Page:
AMMAN: In the early hours of Saturday, following a grueling 20 hours of negotiations Palestinian prisoners announced the suspension of their hunger strike that began on April 17.
As information about what was agreed to slowly filtered out, with the main humanitarian demand of two visits per month being clinched, prisoners’ families — who have been holding continuous protests in tents throughout the occupied territories — broke out in cheers and celebrations.
What is important to note is that this was a hunger strike that Israeli political leaders and pundits had argued would fail. They said it was nothing more than a political effort by prison leader Marwan Barghouti to improve his standing within the Palestine Liberation Organization’s (PLO) leading Fatah movement.
The prisoners’ success was the headline of the independent website Maan, which read: “The prisoners have won and have suspended their strike.”
Similarly, former Palestinian Prime Minister Salam Fayyad tweeted: “The prisoners won with their will and this is the forerunner for the victory of our people.” He followed his tweet with the now-popular hashtag #IndependenceAndDignity.
Naser Laham, Palestinian columnist and editor of the Maan website, quickly added his commentary to the prisoners’ success, saying they had turned down a quarter of a million meals and collectively lost 40,000 kilograms. Laham said in the initial weeks many pitied the hunger-strikers, but the pity should now go to leaders who were complacent.
The lessons from the hunger strike are many. The prisoners agreed on a known and tested leadership, presented reasonable and achievable goals, planned all aspects well, refused to be dissuaded from their goals, and succeeded in revitalizing local, regional and international support for their cause and that of Palestinian rights.
Agreeing on a leadership committee headed by Barghouti was sensitive because it allowed opponents to claim this was a personal crusade. The prisoners agreed on one of their own, which gave them a level of comfort that allowed them to make the risky sacrifice of abstaining from food en masse.
Their demands were humanitarian and in accordance with international law, which allowed the International Committee of the Red Cross, Amnesty International and Israeli rights group B’Tselem to support them. The planning of the strike, and the various committees inside and outside jail and around the world, seemed to work flawlessly toward a clear and defendable goal.
Efforts to break up the strike began from day one, with prisoners regularly moved around and leaders isolated. Efforts by the Israel Prison Service included distributing a video reportedly showing Barghouti cheating on the hunger strike. Media in Israel and abroad claimed the strike would fail. All these efforts failed as follow-up committees published press releases and commentaries debunking Israeli claims, rendering them ineffective.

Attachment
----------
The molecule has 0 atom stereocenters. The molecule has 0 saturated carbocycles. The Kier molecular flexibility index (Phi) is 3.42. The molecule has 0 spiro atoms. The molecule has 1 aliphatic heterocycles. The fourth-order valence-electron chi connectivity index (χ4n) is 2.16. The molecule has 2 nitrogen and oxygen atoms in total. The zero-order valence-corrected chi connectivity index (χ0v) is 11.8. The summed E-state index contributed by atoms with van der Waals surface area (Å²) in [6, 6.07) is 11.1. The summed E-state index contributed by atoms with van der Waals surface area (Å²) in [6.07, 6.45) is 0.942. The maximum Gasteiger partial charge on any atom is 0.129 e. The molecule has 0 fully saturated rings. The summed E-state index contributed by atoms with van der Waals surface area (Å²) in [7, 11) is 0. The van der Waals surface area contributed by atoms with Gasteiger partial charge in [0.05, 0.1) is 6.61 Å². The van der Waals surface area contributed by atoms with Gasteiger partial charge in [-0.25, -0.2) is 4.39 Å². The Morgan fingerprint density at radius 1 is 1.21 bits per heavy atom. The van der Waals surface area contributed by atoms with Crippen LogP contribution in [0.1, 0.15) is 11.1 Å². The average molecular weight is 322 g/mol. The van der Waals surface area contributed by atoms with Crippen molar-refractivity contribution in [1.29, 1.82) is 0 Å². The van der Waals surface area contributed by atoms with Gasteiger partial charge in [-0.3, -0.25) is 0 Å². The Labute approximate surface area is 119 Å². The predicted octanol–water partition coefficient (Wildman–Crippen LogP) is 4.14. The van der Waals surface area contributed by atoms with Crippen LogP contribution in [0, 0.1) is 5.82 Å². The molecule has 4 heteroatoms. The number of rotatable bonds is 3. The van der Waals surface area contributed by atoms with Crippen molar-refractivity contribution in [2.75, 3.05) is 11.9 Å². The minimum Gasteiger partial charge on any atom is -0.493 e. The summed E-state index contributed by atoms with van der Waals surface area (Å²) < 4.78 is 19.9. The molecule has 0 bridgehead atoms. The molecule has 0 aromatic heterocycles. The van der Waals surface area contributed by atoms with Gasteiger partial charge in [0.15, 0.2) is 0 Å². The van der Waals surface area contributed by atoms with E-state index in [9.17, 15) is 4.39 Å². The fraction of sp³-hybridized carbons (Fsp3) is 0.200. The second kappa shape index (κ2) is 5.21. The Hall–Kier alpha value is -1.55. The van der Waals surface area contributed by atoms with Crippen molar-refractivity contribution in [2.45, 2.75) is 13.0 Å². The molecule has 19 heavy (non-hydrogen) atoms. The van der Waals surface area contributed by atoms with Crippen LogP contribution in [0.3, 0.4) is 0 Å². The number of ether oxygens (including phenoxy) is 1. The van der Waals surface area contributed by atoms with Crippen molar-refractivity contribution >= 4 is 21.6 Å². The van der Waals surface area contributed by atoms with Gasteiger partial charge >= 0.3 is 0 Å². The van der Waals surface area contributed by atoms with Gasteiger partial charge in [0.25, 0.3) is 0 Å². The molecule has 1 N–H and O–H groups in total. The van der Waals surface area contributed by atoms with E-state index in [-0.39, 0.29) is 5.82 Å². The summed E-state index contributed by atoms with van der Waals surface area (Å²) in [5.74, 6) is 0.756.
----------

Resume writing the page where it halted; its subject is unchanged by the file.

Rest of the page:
The level of protests in Palestine and throughout the world was a major tribute to the prisoners and to Palestine. It was a clear sign that the prisoners were headed for victory. Fans of Wehdat football team in Jordan, Italian MPs, the Irish city of Dublin, demonstrators in Times Square in New York, South Africa’s deputy president and many, many more all showed solidarity. Meanwhile, the hashtag #dignitystrike trended on many days and in many locations.
Palestinian President Mahmoud Abbas and most of the senior Palestinian leadership performed badly. With the exception of the prime minister, most of them, including Abbas, took a wait-and-see attitude. Abbas met with Barghouti’s wife and spoke publicly about the prisoners during the summit with US President Donald Trump in Bethlehem, but the general feeling was that Abbas was not fully involved in or committed to the strike.
It may be that his position, and his attempts at a balancing act with the new US administration’s demands to defund prisoners’ families, forced him to stay quite. Nevertheless, the Palestinian public did not rate his performance well. Perhaps the best indication of the gap between the prisoners and Abbas came in the two columns published on the topic in the New York Times.
On the first day of the strike, Barghouti detailed the issues that forced the prisoners to protest, under the headline: “Why are we on hunger strike in Israel’s prisons?” On the last day of the strike, the Times published an op-ed by Diana Buttu, former adviser to the Palestinian negotiating team, under the headline: “Why the Palestinian Authority should be shuttered.”
In a survey conducted by the Ramallah-based organization Arab World for Research and Development (AWRAD) during May 21-23, more than 60 percent of Palestinians said they were partially or totally unhappy with the performance of the Palestinian Authority (PA), Abbas and Palestinian political parties in supporting the hunger strike.
Pessimists might argue that the accomplishment of getting a second visit, books, phone calls and more television channels was not important and could have been done without so much sacrifice. But the real goal was to gain back dignity. In that, the strike was a huge success.
It showed that with dedicated leadership that is willing to make personal sacrifices and set clear and reasonable goals, and with a people believing in them and their goals, anything is possible.